Our judges applauded the pared down approach to this luxe house. It achieves all of the elegance one would expect of a residence overlooking a long waterway, but without a sense of extravagance. “There are lots of European buyers, and we knew they’d want a cleaner look,” says architect Dan Sater.
Adapting to the pie-shaped lot—wider in front, narrower in back—the design minimizes the impact of a three-car garage by angling it away from the house. Inside, the efficient layout abandons tradition by eliminating underused formal spaces such as dining and living rooms. The foyer, kitchen/dining area, study, and master suite encircle a central great room; each main space is paired with a corresponding outdoor room that captures views down the waterway. Daily living takes place on the first floor, with guest quarters and a loft above.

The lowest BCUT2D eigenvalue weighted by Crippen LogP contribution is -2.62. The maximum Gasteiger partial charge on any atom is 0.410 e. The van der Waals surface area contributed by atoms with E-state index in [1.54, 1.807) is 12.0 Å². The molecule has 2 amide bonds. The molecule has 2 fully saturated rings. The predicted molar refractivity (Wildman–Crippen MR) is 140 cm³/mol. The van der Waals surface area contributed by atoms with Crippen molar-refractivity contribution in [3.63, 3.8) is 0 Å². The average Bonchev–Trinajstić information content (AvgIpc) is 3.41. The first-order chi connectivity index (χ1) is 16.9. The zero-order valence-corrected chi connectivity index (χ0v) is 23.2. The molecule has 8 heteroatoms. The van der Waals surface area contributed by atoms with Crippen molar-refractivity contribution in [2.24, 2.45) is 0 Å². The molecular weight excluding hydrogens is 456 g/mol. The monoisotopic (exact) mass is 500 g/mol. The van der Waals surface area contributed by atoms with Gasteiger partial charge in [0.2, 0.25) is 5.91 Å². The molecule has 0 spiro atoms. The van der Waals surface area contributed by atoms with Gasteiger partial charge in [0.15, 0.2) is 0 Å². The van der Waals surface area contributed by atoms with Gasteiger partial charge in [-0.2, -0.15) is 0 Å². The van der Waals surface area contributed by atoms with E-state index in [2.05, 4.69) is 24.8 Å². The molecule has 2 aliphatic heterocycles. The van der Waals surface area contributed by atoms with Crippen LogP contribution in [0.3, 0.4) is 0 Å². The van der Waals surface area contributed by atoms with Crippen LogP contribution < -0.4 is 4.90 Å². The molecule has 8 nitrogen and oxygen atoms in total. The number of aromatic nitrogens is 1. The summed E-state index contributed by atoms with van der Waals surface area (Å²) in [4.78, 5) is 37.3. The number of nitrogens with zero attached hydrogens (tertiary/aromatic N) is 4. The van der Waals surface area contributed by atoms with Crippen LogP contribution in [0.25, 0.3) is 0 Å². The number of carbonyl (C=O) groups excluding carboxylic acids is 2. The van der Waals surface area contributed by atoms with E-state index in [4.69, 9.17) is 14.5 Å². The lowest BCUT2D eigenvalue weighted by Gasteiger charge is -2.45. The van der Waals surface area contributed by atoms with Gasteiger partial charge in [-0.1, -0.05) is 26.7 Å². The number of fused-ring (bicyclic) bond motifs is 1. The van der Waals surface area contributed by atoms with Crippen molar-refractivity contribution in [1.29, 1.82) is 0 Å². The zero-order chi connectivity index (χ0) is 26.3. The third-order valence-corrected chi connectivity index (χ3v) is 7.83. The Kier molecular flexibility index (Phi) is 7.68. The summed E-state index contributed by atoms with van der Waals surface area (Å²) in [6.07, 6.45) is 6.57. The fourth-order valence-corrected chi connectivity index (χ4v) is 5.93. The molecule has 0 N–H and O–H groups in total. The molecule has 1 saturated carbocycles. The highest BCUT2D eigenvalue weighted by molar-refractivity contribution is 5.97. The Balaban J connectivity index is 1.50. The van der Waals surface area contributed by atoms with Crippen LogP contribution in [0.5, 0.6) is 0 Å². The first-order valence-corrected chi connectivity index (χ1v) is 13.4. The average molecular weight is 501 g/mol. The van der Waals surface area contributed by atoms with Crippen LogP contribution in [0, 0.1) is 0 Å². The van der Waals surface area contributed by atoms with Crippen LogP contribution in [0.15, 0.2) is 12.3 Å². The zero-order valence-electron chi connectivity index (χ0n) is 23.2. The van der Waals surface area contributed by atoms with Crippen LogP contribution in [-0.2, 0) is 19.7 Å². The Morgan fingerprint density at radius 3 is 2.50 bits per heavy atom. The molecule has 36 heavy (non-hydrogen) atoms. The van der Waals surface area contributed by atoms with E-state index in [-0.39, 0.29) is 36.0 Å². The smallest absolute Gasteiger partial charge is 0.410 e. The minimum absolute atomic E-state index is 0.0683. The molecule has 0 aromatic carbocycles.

More than any other room, the master retreat epitomizes the home’s relaxed, indoor-outdoor adaptability. Occupying an entire wing, it is bracketed by a private garden in front and a covered outdoor lounge with a fireplace in back, steps away from a small pool and spa. A veranda joins the 20-foot-by-16-foot lounge to an outdoor kitchen opposite the pool.
Sater spent a lot of time selecting materials and products, almost all of them American made. “The interiors are carefully done,” a judge said. “They’re buttoned down, despite this being a multimillion-dollar house.”
To ensure longevity in Florida’s moist climate, the builder wanted the entire house exterior constructed in concrete, including outdoor decks. That created some challenges for the partial second story. “Part of it doesn’t bear directly over the first-floor walls,” says architect Dan Sater. “We used an upset beam design, so the floor joist system is bucketed into the side of the beams, which also helped us deal with height restrictions.”